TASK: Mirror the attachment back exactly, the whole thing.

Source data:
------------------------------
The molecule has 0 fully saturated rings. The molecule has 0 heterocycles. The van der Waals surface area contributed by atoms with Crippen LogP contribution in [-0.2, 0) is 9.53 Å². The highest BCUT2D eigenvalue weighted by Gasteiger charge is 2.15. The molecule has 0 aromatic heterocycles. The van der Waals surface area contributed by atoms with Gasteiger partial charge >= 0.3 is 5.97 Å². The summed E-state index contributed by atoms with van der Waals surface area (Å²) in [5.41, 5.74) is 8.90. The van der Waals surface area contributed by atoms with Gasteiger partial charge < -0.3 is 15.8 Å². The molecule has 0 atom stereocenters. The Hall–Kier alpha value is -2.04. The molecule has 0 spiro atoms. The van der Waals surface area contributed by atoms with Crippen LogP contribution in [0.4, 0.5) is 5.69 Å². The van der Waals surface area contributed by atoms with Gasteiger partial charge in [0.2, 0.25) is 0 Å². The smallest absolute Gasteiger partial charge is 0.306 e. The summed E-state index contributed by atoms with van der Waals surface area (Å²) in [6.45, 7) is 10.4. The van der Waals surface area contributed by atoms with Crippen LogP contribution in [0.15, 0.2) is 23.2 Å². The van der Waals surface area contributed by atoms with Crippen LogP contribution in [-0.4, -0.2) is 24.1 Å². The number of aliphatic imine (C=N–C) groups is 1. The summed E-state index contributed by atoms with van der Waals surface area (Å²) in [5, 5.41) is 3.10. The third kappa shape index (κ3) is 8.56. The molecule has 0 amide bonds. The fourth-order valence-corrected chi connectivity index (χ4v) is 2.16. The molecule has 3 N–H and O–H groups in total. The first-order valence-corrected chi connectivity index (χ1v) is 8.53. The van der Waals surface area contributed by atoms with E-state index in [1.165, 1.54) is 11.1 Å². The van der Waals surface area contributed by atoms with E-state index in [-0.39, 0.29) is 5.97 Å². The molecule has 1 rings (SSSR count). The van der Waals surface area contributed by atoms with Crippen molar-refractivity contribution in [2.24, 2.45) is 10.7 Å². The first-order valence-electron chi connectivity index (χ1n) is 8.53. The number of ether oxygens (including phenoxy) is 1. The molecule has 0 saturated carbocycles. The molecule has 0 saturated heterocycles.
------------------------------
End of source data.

The molecule has 0 fully saturated rings. The molecule has 0 heterocycles. The van der Waals surface area contributed by atoms with Crippen LogP contribution in [-0.2, 0) is 9.53 Å². The highest BCUT2D eigenvalue weighted by Gasteiger charge is 2.15. The molecule has 0 aromatic heterocycles. The van der Waals surface area contributed by atoms with Gasteiger partial charge >= 0.3 is 5.97 Å². The summed E-state index contributed by atoms with van der Waals surface area (Å²) in [5.41, 5.74) is 8.90. The van der Waals surface area contributed by atoms with Gasteiger partial charge < -0.3 is 15.8 Å². The molecule has 0 atom stereocenters. The Hall–Kier alpha value is -2.04. The molecule has 0 spiro atoms. The van der Waals surface area contributed by atoms with Crippen LogP contribution in [0.4, 0.5) is 5.69 Å². The van der Waals surface area contributed by atoms with Gasteiger partial charge in [0.2, 0.25) is 0 Å². The smallest absolute Gasteiger partial charge is 0.306 e. The summed E-state index contributed by atoms with van der Waals surface area (Å²) in [6.45, 7) is 10.4. The van der Waals surface area contributed by atoms with Crippen LogP contribution in [0.15, 0.2) is 23.2 Å². The van der Waals surface area contributed by atoms with Crippen LogP contribution in [-0.4, -0.2) is 24.1 Å². The number of aliphatic imine (C=N–C) groups is 1. The summed E-state index contributed by atoms with van der Waals surface area (Å²) in [5, 5.41) is 3.10. The third kappa shape index (κ3) is 8.56. The molecule has 0 amide bonds. The fourth-order valence-corrected chi connectivity index (χ4v) is 2.16. The molecule has 3 N–H and O–H groups in total. The first-order valence-corrected chi connectivity index (χ1v) is 8.53. The van der Waals surface area contributed by atoms with E-state index in [1.165, 1.54) is 11.1 Å². The van der Waals surface area contributed by atoms with E-state index in [-0.39, 0.29) is 5.97 Å². The molecule has 1 rings (SSSR count). The van der Waals surface area contributed by atoms with Crippen molar-refractivity contribution in [2.24, 2.45) is 10.7 Å². The first-order valence-electron chi connectivity index (χ1n) is 8.53. The number of ether oxygens (including phenoxy) is 1. The molecule has 0 saturated carbocycles. The molecule has 0 saturated heterocycles.